Watch a robot named YuMi conduct Andrea Bocceli, and prove no job is safe
Why it matters to you
Think conductors can’t be replaced? You’re probably right, but robot YuMi is still making an attempt.
It’s official. No job is safe from the relentless onslaught of the machine. No matter how expressive, how creative, or how distinctly human you think your craft may be, rest assured, a robot can do it, too. For evidence, one need look no further than Pisa, Italy, where on Tuesday, September 12, a robot made its conducting debut. Named YuMi, this little bot is the brainchild of Swiss robotics company ABB, and is heralded as the world’s “first truly collaborative dual-arm robot.”
Part of the challenge in having a robot take on the work of a human conductor, of course, lies in the inherently human component of the task. Conductors must react to live changes, to emotions, and to a range of other factors that machines seemingly would not be able to anticipate. But for this first performance, it would appear that YuMi did quite an admirable job … at least, by copying the movements of flesh and blood maestro, Andrea Colombini, director of the Lucca Philharmonic Orchestra.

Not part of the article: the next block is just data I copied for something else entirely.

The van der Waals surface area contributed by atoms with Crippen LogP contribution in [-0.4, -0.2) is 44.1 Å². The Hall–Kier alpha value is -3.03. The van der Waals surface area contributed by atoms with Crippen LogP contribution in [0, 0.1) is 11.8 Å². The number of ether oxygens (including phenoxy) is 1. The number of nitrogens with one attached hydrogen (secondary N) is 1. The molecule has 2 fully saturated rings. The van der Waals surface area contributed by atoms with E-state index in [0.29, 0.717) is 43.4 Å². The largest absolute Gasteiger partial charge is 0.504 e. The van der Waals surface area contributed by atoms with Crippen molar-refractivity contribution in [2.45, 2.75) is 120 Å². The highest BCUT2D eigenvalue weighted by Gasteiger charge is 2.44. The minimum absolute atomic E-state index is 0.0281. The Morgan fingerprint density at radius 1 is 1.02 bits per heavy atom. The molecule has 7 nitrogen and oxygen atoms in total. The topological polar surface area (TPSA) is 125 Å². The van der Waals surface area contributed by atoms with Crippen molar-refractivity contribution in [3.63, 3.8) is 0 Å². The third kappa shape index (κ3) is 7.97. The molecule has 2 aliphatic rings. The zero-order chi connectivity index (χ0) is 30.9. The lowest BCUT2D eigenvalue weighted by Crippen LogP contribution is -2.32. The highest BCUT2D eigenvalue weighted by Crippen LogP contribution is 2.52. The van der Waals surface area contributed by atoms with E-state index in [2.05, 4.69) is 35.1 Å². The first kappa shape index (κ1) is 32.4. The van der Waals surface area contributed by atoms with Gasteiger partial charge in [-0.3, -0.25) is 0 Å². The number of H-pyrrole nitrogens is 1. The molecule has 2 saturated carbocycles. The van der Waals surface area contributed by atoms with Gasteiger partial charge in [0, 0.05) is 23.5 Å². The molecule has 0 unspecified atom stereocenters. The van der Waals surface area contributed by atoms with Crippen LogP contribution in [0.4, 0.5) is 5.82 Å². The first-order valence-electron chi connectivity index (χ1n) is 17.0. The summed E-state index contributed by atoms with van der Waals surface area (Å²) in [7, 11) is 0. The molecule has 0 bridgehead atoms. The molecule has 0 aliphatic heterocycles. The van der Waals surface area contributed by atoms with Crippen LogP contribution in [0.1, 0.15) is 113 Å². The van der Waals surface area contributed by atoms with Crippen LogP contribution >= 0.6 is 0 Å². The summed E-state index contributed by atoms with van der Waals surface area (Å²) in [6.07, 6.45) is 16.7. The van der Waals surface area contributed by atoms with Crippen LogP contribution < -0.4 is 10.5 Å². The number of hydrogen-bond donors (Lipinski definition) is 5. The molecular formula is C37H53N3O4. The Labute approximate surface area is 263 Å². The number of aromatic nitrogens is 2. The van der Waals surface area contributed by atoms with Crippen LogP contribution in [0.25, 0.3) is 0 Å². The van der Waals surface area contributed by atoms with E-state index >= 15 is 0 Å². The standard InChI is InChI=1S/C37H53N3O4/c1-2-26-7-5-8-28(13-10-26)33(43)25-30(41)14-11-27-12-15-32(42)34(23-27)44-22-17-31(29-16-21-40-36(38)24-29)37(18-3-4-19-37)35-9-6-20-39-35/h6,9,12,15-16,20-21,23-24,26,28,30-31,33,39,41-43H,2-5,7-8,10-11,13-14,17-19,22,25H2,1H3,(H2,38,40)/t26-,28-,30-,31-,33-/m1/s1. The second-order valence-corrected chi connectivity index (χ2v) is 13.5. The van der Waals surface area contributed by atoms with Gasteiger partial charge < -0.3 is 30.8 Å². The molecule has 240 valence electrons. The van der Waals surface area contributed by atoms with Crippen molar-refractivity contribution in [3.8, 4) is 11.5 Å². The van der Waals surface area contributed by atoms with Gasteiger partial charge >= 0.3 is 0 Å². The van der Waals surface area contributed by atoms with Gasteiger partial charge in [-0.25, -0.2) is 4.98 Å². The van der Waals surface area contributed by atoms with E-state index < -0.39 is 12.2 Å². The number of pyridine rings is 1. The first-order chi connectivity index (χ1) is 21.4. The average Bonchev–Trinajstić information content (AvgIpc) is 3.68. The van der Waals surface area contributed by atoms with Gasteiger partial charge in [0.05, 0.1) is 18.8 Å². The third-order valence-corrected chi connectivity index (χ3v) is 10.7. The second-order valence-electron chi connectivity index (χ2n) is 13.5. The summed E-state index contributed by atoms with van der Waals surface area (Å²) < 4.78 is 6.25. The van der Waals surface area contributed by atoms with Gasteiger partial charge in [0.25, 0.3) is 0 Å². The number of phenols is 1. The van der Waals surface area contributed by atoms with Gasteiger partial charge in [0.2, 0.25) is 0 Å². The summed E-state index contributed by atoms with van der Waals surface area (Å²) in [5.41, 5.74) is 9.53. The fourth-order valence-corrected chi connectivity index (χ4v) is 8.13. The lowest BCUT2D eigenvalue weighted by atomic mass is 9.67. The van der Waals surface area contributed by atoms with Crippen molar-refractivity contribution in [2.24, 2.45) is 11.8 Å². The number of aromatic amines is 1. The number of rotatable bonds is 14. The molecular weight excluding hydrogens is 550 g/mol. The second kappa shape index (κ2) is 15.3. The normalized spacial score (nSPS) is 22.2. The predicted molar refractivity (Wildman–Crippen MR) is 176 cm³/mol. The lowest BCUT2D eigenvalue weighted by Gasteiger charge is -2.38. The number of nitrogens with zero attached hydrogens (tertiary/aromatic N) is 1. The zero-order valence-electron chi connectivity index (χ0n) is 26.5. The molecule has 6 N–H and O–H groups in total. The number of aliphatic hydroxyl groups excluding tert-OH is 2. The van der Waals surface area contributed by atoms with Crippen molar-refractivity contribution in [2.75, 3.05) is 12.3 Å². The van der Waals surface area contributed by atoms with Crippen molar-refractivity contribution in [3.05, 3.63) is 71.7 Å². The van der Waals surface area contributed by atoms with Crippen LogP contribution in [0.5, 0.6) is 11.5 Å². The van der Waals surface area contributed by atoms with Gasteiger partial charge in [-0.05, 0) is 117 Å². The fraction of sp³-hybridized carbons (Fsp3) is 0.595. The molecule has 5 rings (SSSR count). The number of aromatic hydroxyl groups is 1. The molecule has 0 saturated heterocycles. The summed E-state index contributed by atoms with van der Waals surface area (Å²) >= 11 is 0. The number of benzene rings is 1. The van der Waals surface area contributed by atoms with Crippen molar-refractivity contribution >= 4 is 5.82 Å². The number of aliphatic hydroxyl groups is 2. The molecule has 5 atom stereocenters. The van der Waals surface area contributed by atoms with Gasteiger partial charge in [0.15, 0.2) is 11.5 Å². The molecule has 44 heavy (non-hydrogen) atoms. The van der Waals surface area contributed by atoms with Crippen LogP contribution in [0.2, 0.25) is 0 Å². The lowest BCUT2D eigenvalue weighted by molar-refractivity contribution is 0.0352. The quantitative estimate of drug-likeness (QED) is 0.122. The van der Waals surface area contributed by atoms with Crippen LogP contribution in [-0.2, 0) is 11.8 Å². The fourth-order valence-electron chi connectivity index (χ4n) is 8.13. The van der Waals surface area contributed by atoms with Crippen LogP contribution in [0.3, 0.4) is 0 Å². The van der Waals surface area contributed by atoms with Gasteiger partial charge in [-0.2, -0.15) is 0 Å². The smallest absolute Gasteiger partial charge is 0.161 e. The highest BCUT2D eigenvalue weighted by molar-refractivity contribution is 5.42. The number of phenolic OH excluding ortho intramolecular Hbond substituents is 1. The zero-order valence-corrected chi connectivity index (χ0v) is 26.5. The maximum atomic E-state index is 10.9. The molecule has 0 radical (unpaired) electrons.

“It was so much fun to perform with YuMi, ABB’s collaborative robot. It showed that a robot could really conduct an orchestra, but only with the excellent work of very talented engineers and a real maestro,” Bocceli said of the experience.
So what exactly went into this work? First and foremost, YuMi took part in rehearsals, and engineers captured Colombini’s arm movements using a technique called “lead-through programming.” In essence, the robot’s arms were guided to mimic its human counterpart’s motions very carefully, and these motions were then recorded. Afterward, these movements were refined in ABB’s RobotSudio software, syncing the movements to the actual music.
“I think … we’re truly making history and writing the future of robotics applications,” said ABB CEO Ulrich Spiesshofer after YuMi’s debut. “YuMi demonstrated how intuitive, how self-learning this machine is – how wonderful our software really is in learning the movement of a conductor, sensing the music, and really conducting an entire team.”
Colombini echoed these sentiments, noting, “Setting up the interaction between the elbow, forearm, and wrist of the robot, making use of its versatility in repeated and demanding attempts to break down the upbeats and downbeats, was very successful,” he said. Indeed, YuMi appeared to achieve what many previously thought unthinkable for a robot — a “fluidity of gesture,” complete with “softness of touch and expressive nuancing.”
Of course, this isn’t to say that robots will be fully replacing conductors anytime soon. But this does bring them one step closer.